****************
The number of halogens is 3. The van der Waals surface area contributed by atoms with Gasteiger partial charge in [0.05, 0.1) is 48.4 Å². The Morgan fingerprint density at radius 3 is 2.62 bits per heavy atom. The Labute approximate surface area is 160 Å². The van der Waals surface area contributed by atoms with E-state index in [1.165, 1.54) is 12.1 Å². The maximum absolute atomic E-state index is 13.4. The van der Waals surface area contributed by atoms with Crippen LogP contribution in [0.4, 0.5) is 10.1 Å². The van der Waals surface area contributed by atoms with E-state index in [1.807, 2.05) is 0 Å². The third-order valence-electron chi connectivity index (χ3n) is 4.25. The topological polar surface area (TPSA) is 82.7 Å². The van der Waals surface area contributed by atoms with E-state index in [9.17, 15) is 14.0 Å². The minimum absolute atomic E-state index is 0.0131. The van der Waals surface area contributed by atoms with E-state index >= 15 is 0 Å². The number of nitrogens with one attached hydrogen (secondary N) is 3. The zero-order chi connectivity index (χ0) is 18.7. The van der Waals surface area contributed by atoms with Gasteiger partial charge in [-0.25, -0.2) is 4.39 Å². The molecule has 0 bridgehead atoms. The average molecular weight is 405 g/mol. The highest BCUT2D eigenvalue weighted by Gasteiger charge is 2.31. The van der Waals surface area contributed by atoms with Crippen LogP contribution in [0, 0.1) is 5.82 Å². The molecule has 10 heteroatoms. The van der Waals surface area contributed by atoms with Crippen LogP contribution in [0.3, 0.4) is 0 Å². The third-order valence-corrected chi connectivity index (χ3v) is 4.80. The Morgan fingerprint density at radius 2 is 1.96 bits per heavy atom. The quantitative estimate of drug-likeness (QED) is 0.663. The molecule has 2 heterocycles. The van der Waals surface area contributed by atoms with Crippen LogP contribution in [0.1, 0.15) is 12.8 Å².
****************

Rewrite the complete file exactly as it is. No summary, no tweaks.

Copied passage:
The number of halogens is 3. The van der Waals surface area contributed by atoms with Gasteiger partial charge in [0.05, 0.1) is 48.4 Å². The Morgan fingerprint density at radius 3 is 2.62 bits per heavy atom. The Labute approximate surface area is 160 Å². The van der Waals surface area contributed by atoms with E-state index in [1.165, 1.54) is 12.1 Å². The maximum absolute atomic E-state index is 13.4. The van der Waals surface area contributed by atoms with Crippen LogP contribution in [0.4, 0.5) is 10.1 Å². The van der Waals surface area contributed by atoms with E-state index in [1.807, 2.05) is 0 Å². The third-order valence-electron chi connectivity index (χ3n) is 4.25. The topological polar surface area (TPSA) is 82.7 Å². The van der Waals surface area contributed by atoms with E-state index in [9.17, 15) is 14.0 Å². The minimum absolute atomic E-state index is 0.0131. The van der Waals surface area contributed by atoms with E-state index >= 15 is 0 Å². The number of nitrogens with one attached hydrogen (secondary N) is 3. The zero-order chi connectivity index (χ0) is 18.7. The van der Waals surface area contributed by atoms with Gasteiger partial charge in [-0.25, -0.2) is 4.39 Å². The molecule has 0 bridgehead atoms. The average molecular weight is 405 g/mol. The highest BCUT2D eigenvalue weighted by Gasteiger charge is 2.31. The van der Waals surface area contributed by atoms with Crippen LogP contribution in [0, 0.1) is 5.82 Å². The molecule has 10 heteroatoms. The van der Waals surface area contributed by atoms with Crippen LogP contribution in [0.3, 0.4) is 0 Å². The third-order valence-corrected chi connectivity index (χ3v) is 4.80. The Morgan fingerprint density at radius 2 is 1.96 bits per heavy atom. The quantitative estimate of drug-likeness (QED) is 0.663. The molecule has 2 heterocycles. The van der Waals surface area contributed by atoms with Crippen LogP contribution in [0.1, 0.15) is 12.8 Å².